by Riel Anthony T. Oli, RPh, MSPharm, CBO
Pharmacy is a field in the allied health sciences that integrates chemical principles in biological systems. Pharmacists are known to be ‘drug experts’ for their vast knowledge on medicines that enables them to compound medications and to ensure efficacy of these substances to patients. Over the years, the practice of pharmacy in the country has slowly geared from compounding and dispensing of medication to clinical pharmacy practice.
Hospital pharmacists prepare medications as needed by the in-patients. Sometimes, pre-manufactured drugs are not suited for a specific patient, thus hospital pharmacists extemporaneously compound these medications for their use. These medications may include, but not limited to, ointments, creams, gels, suppositories, trochees, chartula, syrups, suspensions, eye and ear drops, and oral solutions. They also prepare injectable fluids, cancer medicines, and radioactive medicines prior to administration to patients. Moreover, they also ensure proper storage, handling, dispensing, administration, and disposal of biological medicines such as vaccines, toxins, toxoids, and sera.
Clinical pharmacists, however, ensure optimal pharmacotherapeutic outcomes for patients by working with the other members of the healthcare team. They review patient charts and provide necessary drug information to both healthcare professionals and patients.
Medicines are helpful in the restoration of health and/or maintaining quality of life. However, when medicines are prepared and used inappropriately, these substances can cause harm. Unsanitary preparation of drug products can result to contamination that may lead to infections. Improper storage and handling of medicines can render these substances ineffective which will cause damage rather than benefits. Wrong route of administration may also render the drug useless. And, improper disposal of drug products can endanger the society and the environment.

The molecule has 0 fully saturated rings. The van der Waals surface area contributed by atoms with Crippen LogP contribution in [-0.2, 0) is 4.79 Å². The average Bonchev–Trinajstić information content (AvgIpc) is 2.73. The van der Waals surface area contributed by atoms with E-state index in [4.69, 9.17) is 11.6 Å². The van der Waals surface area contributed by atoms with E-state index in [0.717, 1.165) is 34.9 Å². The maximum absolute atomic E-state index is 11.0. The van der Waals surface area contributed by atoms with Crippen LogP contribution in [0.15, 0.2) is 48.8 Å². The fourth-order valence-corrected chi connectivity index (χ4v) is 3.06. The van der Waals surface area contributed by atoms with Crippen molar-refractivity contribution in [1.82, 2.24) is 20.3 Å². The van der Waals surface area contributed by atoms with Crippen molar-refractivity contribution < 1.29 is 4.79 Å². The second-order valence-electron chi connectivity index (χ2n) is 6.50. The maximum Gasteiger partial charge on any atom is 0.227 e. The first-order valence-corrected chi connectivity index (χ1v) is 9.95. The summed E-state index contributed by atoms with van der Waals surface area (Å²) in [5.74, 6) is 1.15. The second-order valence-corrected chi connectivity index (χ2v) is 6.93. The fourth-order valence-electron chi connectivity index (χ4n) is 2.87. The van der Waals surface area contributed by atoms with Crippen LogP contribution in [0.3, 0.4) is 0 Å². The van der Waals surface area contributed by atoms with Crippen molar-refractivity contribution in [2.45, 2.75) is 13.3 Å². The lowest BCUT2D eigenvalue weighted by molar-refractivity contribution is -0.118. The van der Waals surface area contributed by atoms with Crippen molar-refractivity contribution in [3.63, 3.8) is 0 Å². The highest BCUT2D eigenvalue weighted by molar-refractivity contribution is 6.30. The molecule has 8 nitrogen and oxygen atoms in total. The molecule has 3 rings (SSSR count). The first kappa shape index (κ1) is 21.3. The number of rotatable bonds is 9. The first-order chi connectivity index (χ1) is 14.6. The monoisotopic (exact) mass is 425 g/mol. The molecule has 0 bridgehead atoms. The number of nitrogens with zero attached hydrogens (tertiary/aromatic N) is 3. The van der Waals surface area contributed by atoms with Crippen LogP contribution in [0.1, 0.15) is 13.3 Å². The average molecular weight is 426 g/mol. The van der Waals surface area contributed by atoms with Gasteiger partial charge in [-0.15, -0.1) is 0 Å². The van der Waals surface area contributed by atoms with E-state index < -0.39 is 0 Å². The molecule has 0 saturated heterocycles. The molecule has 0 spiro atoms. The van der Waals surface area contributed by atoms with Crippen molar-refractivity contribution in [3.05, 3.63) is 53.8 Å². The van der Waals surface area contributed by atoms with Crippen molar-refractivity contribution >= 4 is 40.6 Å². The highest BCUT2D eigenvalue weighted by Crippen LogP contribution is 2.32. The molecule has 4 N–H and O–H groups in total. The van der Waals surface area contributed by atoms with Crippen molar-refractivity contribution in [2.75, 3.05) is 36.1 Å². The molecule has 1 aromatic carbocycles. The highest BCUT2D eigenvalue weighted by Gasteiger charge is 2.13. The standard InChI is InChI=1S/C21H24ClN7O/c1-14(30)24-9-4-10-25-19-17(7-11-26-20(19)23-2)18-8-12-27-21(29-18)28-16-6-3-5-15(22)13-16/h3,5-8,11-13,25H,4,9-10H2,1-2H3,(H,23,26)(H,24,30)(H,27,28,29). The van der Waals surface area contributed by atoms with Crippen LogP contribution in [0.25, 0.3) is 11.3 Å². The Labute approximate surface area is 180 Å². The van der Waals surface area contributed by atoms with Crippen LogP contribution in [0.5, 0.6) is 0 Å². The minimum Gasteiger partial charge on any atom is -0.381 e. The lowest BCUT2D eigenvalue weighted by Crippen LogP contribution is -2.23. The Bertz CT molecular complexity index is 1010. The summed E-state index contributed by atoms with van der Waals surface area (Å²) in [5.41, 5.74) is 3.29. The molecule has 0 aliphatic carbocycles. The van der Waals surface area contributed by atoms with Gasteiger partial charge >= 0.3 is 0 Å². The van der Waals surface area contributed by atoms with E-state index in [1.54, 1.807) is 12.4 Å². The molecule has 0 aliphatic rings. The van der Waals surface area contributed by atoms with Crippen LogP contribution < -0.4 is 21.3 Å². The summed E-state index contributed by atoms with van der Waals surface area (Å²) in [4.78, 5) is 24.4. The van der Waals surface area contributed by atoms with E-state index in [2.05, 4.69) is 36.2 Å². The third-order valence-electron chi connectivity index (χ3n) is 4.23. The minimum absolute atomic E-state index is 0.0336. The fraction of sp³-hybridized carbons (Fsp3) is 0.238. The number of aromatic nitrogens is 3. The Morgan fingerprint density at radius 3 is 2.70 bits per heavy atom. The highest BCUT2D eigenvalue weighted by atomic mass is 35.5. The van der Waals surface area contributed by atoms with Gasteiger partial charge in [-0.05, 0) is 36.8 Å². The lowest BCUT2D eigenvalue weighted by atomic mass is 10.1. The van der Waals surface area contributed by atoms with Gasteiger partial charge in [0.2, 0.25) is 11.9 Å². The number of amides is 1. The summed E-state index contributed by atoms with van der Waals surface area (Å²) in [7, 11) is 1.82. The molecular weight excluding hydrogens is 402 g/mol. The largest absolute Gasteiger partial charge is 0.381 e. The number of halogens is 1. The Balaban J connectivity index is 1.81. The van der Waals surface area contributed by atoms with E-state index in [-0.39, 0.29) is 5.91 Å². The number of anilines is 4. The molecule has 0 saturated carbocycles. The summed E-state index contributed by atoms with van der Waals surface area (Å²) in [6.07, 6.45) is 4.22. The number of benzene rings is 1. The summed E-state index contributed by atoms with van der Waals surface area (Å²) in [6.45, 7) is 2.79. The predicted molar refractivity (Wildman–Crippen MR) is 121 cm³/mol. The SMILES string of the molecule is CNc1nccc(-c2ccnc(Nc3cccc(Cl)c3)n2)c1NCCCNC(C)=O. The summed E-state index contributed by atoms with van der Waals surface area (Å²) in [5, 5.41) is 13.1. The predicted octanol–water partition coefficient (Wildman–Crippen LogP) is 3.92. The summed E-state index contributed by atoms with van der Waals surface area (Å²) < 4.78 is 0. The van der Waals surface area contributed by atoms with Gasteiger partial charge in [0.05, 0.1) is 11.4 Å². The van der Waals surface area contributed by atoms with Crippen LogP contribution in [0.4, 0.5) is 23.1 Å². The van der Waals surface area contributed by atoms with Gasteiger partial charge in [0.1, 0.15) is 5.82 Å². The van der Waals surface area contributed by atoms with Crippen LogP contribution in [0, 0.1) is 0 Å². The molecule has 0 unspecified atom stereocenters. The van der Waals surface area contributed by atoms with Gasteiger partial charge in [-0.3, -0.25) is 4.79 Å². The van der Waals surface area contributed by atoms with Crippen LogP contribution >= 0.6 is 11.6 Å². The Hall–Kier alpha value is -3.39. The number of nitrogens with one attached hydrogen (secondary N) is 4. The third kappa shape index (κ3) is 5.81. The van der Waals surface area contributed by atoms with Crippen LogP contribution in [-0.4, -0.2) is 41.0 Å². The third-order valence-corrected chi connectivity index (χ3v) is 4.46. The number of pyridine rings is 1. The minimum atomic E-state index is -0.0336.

Currently, there are only two pharmacists in the country who are certified biosafety officers (CBOs) granted by the Philippine Advanced Biosafety Officers Training with oversight by the U.S. Department of State – Biosecurity Engagement Program. Though efforts have been made to increase awareness in biosafety in the field of pharmacy, it has only been limited to the academe where the said CBOs are practicing. Although there is a move for advocacy to increase consciousness, it is still not enough because the participants are mostly students who will spend years before they will practice in the field.
Through the recommendation of Dr. Miguel Martin Moreno, the founding president of the Biorisk Association of the Philippines, Inc. (BRAP), biosafety was included as one of the topics in the recently concluded Philippine Society of Hospital Pharmacists’ (PSHP) 56th Anniversary and National Convention last February 28–March 3, 2018. The convention was held in CAP Convention Center in Camp John Hay, Baguio City, and was attended by more than a thousand hospital and clinical pharmacists from different institutions in the country.
As a pharmacist, this opportunity was a chance to impart my knowledge on biosafety to my colleagues. It was a marvelous opportunity that permitted me to discuss the rationale of the need for pharmacists to be also involved in identifying and reducing biohazards and threats. Mitigation measures such as elimination and substitution, engineering controls, and personal protective equipment that are directly concerned with their current practice were emphasized. Participants were also given examples of actual events in which the response could have improved if the pharmacist’s intervention was guided by biosafety principles.
The response of the organizers and the participants was overwhelming. Because of this session, my colleagues are now aware of the significance of biosafety in their field and are interested for more events that can enhance their knowledge and skills in the said endeavor. I am truly grateful for BRAP for this wonderful chance that may open more doors for pharmacists and other professionals to protect the people and the environment from ‘bad bugs’. I heard BRAP is moving to open its July convention to Pharmacists.
Again, I would like to express my gratitude to BRAP founding president Dr. Martin Moreno, MD, CBP, CIFBA, PSHP President Ms. Hazel Faye R. Docuyanan, RPh, MS, and the Overall Convention Chair Ms. Rosalyn L. Pangan, RPh, MBAH.
* Prof. Riel Anthony T. Oli is a Faculty member of the College of Pharmacy, a Member of the Institutional Animal Care and Use Committee and OBE Core Group of Adamson University and a Member of Good Standing of BRAP (the BioRisk Association of the Philippines, Inc.)